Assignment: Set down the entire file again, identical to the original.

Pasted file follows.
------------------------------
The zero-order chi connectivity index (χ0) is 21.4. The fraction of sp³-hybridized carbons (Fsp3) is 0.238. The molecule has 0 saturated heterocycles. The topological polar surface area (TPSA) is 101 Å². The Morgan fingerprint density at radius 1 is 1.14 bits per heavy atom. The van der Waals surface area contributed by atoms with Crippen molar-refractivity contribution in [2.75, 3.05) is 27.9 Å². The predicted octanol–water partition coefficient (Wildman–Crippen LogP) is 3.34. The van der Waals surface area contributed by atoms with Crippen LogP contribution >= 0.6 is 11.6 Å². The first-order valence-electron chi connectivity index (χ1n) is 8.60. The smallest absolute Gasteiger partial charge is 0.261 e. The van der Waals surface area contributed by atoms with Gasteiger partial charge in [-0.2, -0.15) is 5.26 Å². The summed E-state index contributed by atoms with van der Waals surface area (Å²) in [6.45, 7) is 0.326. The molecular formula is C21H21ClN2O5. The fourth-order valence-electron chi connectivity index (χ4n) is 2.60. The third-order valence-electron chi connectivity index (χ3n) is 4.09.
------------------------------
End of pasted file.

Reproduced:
The zero-order chi connectivity index (χ0) is 21.4. The fraction of sp³-hybridized carbons (Fsp3) is 0.238. The molecule has 0 saturated heterocycles. The topological polar surface area (TPSA) is 101 Å². The Morgan fingerprint density at radius 1 is 1.14 bits per heavy atom. The van der Waals surface area contributed by atoms with Crippen molar-refractivity contribution in [2.75, 3.05) is 27.9 Å². The predicted octanol–water partition coefficient (Wildman–Crippen LogP) is 3.34. The van der Waals surface area contributed by atoms with Crippen LogP contribution >= 0.6 is 11.6 Å². The first-order valence-electron chi connectivity index (χ1n) is 8.60. The smallest absolute Gasteiger partial charge is 0.261 e. The van der Waals surface area contributed by atoms with Gasteiger partial charge in [-0.2, -0.15) is 5.26 Å². The summed E-state index contributed by atoms with van der Waals surface area (Å²) in [6.45, 7) is 0.326. The molecular formula is C21H21ClN2O5. The fourth-order valence-electron chi connectivity index (χ4n) is 2.60. The third-order valence-electron chi connectivity index (χ3n) is 4.09.